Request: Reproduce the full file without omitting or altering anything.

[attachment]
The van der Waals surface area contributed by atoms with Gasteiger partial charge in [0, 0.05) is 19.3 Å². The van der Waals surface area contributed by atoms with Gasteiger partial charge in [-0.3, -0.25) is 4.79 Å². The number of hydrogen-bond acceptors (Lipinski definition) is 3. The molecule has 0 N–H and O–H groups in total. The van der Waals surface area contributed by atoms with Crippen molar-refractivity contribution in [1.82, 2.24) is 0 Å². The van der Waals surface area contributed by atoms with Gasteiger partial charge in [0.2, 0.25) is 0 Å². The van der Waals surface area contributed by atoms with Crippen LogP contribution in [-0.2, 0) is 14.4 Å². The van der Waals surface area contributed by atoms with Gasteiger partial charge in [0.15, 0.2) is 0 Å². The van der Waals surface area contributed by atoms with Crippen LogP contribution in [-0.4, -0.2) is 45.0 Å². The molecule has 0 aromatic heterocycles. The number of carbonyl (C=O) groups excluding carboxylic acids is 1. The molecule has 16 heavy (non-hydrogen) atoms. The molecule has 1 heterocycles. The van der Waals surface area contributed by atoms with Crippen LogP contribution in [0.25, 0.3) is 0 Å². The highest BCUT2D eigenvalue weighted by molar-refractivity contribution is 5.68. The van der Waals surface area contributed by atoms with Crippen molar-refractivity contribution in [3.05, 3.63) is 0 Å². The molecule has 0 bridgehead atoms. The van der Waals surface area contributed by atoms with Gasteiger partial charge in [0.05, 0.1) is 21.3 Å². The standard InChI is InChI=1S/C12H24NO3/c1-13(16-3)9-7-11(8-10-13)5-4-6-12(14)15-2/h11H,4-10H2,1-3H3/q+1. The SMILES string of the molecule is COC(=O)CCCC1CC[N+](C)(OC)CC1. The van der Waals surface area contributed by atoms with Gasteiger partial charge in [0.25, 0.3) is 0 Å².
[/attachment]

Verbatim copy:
The van der Waals surface area contributed by atoms with Gasteiger partial charge in [0, 0.05) is 19.3 Å². The van der Waals surface area contributed by atoms with Gasteiger partial charge in [-0.3, -0.25) is 4.79 Å². The number of hydrogen-bond acceptors (Lipinski definition) is 3. The molecule has 0 N–H and O–H groups in total. The van der Waals surface area contributed by atoms with Crippen molar-refractivity contribution in [1.82, 2.24) is 0 Å². The van der Waals surface area contributed by atoms with Gasteiger partial charge in [0.2, 0.25) is 0 Å². The van der Waals surface area contributed by atoms with Crippen LogP contribution in [-0.2, 0) is 14.4 Å². The van der Waals surface area contributed by atoms with Gasteiger partial charge in [0.15, 0.2) is 0 Å². The van der Waals surface area contributed by atoms with Crippen LogP contribution in [-0.4, -0.2) is 45.0 Å². The molecule has 0 aromatic heterocycles. The number of carbonyl (C=O) groups excluding carboxylic acids is 1. The molecule has 16 heavy (non-hydrogen) atoms. The molecule has 1 heterocycles. The van der Waals surface area contributed by atoms with Crippen LogP contribution in [0.25, 0.3) is 0 Å². The highest BCUT2D eigenvalue weighted by molar-refractivity contribution is 5.68. The van der Waals surface area contributed by atoms with Crippen molar-refractivity contribution in [3.05, 3.63) is 0 Å². The molecule has 0 bridgehead atoms. The van der Waals surface area contributed by atoms with Gasteiger partial charge in [0.05, 0.1) is 21.3 Å². The standard InChI is InChI=1S/C12H24NO3/c1-13(16-3)9-7-11(8-10-13)5-4-6-12(14)15-2/h11H,4-10H2,1-3H3/q+1. The SMILES string of the molecule is COC(=O)CCCC1CC[N+](C)(OC)CC1. The van der Waals surface area contributed by atoms with Gasteiger partial charge in [0.25, 0.3) is 0 Å².